Although Cafe Zing is its own business separate from ours, we really don't see it that way: Zing workers are part of the Porter Square Books family. They keep us well supplied - very well supplied - with caffeine, kindness, and some great tunes. Sometimes they give us staff picks; sometimes we give them exact change because we've bought the same, perfect, comforting, delicious beverage twice a day five days a week for how long, now?
Stamped: Racism, Antiracism, & You by Jason Reynolds & Ibram X. Kendi
Jason Reynold's "Stamped Jr" is a great resource for kids and adults who want to talk to kids about the systemic racism rooted in our country's history. Reynolds weaves together historical moments (some that students may have studied in other contexts, others totally new) in a way that connects them to a larger picture and to today. His playful asides make it feel far from textbook reading; perfect for at-home study. Highly recommend the audiobook from Libro.fm - you'll really feel like you're hanging out with Jason Reynolds in your living room! --Leila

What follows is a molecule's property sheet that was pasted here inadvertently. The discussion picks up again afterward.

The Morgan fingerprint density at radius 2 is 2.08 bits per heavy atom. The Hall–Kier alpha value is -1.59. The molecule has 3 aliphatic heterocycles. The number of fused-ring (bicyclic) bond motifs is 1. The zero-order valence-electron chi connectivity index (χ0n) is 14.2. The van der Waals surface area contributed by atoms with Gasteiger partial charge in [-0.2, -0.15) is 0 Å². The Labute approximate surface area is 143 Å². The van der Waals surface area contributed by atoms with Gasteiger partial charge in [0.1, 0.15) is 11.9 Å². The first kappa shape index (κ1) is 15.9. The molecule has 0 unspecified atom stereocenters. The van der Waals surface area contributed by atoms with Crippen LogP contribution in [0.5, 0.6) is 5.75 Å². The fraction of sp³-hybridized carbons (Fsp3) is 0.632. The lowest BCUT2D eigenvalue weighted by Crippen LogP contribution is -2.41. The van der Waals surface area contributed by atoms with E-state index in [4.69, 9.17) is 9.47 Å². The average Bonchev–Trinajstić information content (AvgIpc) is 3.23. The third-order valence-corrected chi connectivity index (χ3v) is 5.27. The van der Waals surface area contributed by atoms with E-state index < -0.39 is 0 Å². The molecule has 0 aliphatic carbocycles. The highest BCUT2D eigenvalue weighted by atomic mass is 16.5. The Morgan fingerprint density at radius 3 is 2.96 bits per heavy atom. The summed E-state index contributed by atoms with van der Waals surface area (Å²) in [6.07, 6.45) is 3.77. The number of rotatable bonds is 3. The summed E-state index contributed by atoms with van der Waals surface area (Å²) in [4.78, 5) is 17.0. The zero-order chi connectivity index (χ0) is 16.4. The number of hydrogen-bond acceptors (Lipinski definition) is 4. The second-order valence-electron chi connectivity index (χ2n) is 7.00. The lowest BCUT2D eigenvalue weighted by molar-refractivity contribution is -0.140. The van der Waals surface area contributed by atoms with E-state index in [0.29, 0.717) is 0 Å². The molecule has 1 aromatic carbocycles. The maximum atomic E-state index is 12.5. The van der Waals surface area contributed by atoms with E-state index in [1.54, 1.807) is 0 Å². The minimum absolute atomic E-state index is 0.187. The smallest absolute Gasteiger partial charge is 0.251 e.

For some reason, we've been thinking about the apocalypse lately, (insert joke about moving dystopian fiction into current affairs) which, of course, got us thinking about the Apocalypse Team game. The rules are simple and presented here in their bookish version. Build a team with three realistically human or animal characters from literature. So no picking characters with magic or super powers or anything like that. Once everyone in your group has assembled their team, each person makes the argument for why their team will survive the longest. Debate until a winner is chosen or you get sick of debating. Rinse and repeat with whatever other rules you want to add.
Send us your Literary Apocalypse Team and your argument for why you'll survive. We'll pick a favorite and share the winner in next Thursday's shelf. The winner will get a stack o' galleys sent to them via media mail!
Audio Book Of The Month
Deacon King Kong by James McBride
“Deacon King Kong is a quintessential New York story. Set in the Brooklyn projects in 1969, a perpetually inebriated deacon called Sportcoat aims a gun at the neighborhood’s main drug dealer in the public plaza and pulls the trigger. Incredibly well-constructed and hilarious at times, McBride’s story entwines a number of storylines that are kickstarted by this central event. The local Italian gangster, the veteran cop, the meddling churchgoers, and the drug pushers all have their own agendas, hopes, and dreams that are affected. And though Sportcoat doesn’t remember his actions and is always under the influence of gut-rot moonshine, I couldn’t help but root for him as I was reading this. His delightful ineptitude and absence of clarity made this book impossible for me to put down. If you’ve never read McBride before, this is a great introduction.”